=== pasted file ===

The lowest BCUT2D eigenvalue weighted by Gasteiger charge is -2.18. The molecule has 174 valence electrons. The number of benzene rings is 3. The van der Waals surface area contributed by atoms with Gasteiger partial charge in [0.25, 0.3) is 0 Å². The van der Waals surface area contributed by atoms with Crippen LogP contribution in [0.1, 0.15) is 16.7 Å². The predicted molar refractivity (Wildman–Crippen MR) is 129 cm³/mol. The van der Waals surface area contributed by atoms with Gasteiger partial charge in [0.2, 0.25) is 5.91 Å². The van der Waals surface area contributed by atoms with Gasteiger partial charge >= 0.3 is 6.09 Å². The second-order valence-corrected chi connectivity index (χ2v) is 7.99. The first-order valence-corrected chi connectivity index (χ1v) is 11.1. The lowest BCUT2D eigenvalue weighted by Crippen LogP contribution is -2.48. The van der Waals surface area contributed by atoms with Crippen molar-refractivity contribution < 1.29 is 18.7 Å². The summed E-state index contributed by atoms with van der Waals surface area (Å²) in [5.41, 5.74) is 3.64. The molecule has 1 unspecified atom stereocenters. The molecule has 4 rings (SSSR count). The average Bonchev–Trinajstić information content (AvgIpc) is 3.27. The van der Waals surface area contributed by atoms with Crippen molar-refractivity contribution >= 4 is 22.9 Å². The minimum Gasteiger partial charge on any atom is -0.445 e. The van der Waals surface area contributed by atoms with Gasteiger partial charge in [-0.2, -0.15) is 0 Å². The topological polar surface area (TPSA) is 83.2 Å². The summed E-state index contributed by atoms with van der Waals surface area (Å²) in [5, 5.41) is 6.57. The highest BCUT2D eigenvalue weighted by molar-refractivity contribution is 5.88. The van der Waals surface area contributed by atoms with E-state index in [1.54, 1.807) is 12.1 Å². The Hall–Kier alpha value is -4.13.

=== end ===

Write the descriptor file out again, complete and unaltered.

The lowest BCUT2D eigenvalue weighted by Gasteiger charge is -2.18. The molecule has 174 valence electrons. The number of benzene rings is 3. The van der Waals surface area contributed by atoms with Gasteiger partial charge in [0.25, 0.3) is 0 Å². The van der Waals surface area contributed by atoms with Crippen LogP contribution in [0.1, 0.15) is 16.7 Å². The predicted molar refractivity (Wildman–Crippen MR) is 129 cm³/mol. The van der Waals surface area contributed by atoms with Gasteiger partial charge in [0.2, 0.25) is 5.91 Å². The van der Waals surface area contributed by atoms with Gasteiger partial charge >= 0.3 is 6.09 Å². The second-order valence-corrected chi connectivity index (χ2v) is 7.99. The first-order valence-corrected chi connectivity index (χ1v) is 11.1. The lowest BCUT2D eigenvalue weighted by Crippen LogP contribution is -2.48. The van der Waals surface area contributed by atoms with Crippen molar-refractivity contribution < 1.29 is 18.7 Å². The summed E-state index contributed by atoms with van der Waals surface area (Å²) in [5.41, 5.74) is 3.64. The molecule has 1 unspecified atom stereocenters. The molecule has 4 rings (SSSR count). The average Bonchev–Trinajstić information content (AvgIpc) is 3.27. The van der Waals surface area contributed by atoms with Crippen molar-refractivity contribution >= 4 is 22.9 Å². The minimum Gasteiger partial charge on any atom is -0.445 e. The van der Waals surface area contributed by atoms with Gasteiger partial charge in [-0.2, -0.15) is 0 Å². The topological polar surface area (TPSA) is 83.2 Å². The summed E-state index contributed by atoms with van der Waals surface area (Å²) in [5, 5.41) is 6.57. The highest BCUT2D eigenvalue weighted by molar-refractivity contribution is 5.88. The van der Waals surface area contributed by atoms with E-state index in [1.54, 1.807) is 12.1 Å². The Hall–Kier alpha value is -4.13.